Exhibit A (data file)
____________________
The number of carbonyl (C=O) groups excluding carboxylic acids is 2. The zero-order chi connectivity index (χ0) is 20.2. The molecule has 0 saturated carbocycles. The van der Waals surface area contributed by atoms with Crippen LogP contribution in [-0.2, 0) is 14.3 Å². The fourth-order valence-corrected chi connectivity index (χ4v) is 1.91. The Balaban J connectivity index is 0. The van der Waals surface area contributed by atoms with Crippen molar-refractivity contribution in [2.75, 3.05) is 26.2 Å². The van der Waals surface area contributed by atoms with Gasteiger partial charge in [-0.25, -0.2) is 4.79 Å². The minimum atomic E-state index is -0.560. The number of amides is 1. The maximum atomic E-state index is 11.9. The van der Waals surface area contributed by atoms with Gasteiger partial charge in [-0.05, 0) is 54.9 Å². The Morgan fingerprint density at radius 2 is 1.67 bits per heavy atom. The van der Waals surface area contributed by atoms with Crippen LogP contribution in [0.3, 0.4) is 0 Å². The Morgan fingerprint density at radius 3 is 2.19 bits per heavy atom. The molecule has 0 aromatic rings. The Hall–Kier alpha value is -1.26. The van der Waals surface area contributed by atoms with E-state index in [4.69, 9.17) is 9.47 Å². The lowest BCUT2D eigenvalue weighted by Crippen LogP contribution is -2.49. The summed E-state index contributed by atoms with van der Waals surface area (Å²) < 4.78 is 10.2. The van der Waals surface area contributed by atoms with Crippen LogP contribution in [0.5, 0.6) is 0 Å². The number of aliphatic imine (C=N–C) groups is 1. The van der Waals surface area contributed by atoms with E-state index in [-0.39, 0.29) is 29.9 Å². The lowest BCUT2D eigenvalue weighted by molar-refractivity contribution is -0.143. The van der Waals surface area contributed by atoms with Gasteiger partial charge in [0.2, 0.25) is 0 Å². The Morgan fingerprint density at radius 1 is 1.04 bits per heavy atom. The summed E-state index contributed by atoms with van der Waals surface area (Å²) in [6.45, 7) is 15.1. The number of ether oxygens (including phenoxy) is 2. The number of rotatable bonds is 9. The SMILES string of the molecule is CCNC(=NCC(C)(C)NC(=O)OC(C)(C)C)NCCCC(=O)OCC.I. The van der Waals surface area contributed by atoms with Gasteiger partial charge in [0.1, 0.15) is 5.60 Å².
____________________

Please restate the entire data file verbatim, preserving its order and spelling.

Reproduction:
The number of carbonyl (C=O) groups excluding carboxylic acids is 2. The zero-order chi connectivity index (χ0) is 20.2. The molecule has 0 saturated carbocycles. The van der Waals surface area contributed by atoms with Crippen LogP contribution in [-0.2, 0) is 14.3 Å². The fourth-order valence-corrected chi connectivity index (χ4v) is 1.91. The Balaban J connectivity index is 0. The van der Waals surface area contributed by atoms with Crippen molar-refractivity contribution in [2.75, 3.05) is 26.2 Å². The van der Waals surface area contributed by atoms with Gasteiger partial charge in [-0.25, -0.2) is 4.79 Å². The minimum atomic E-state index is -0.560. The number of amides is 1. The maximum atomic E-state index is 11.9. The van der Waals surface area contributed by atoms with Gasteiger partial charge in [-0.05, 0) is 54.9 Å². The Morgan fingerprint density at radius 2 is 1.67 bits per heavy atom. The van der Waals surface area contributed by atoms with Crippen LogP contribution in [0.3, 0.4) is 0 Å². The Morgan fingerprint density at radius 3 is 2.19 bits per heavy atom. The molecule has 0 aromatic rings. The Hall–Kier alpha value is -1.26. The van der Waals surface area contributed by atoms with E-state index in [4.69, 9.17) is 9.47 Å². The lowest BCUT2D eigenvalue weighted by Crippen LogP contribution is -2.49. The summed E-state index contributed by atoms with van der Waals surface area (Å²) < 4.78 is 10.2. The van der Waals surface area contributed by atoms with Crippen LogP contribution in [0.5, 0.6) is 0 Å². The number of aliphatic imine (C=N–C) groups is 1. The van der Waals surface area contributed by atoms with E-state index in [-0.39, 0.29) is 29.9 Å². The lowest BCUT2D eigenvalue weighted by molar-refractivity contribution is -0.143. The van der Waals surface area contributed by atoms with Gasteiger partial charge in [0.2, 0.25) is 0 Å². The Morgan fingerprint density at radius 1 is 1.04 bits per heavy atom. The summed E-state index contributed by atoms with van der Waals surface area (Å²) in [6.45, 7) is 15.1. The number of ether oxygens (including phenoxy) is 2. The number of rotatable bonds is 9. The SMILES string of the molecule is CCNC(=NCC(C)(C)NC(=O)OC(C)(C)C)NCCCC(=O)OCC.I. The van der Waals surface area contributed by atoms with Gasteiger partial charge in [0.1, 0.15) is 5.60 Å².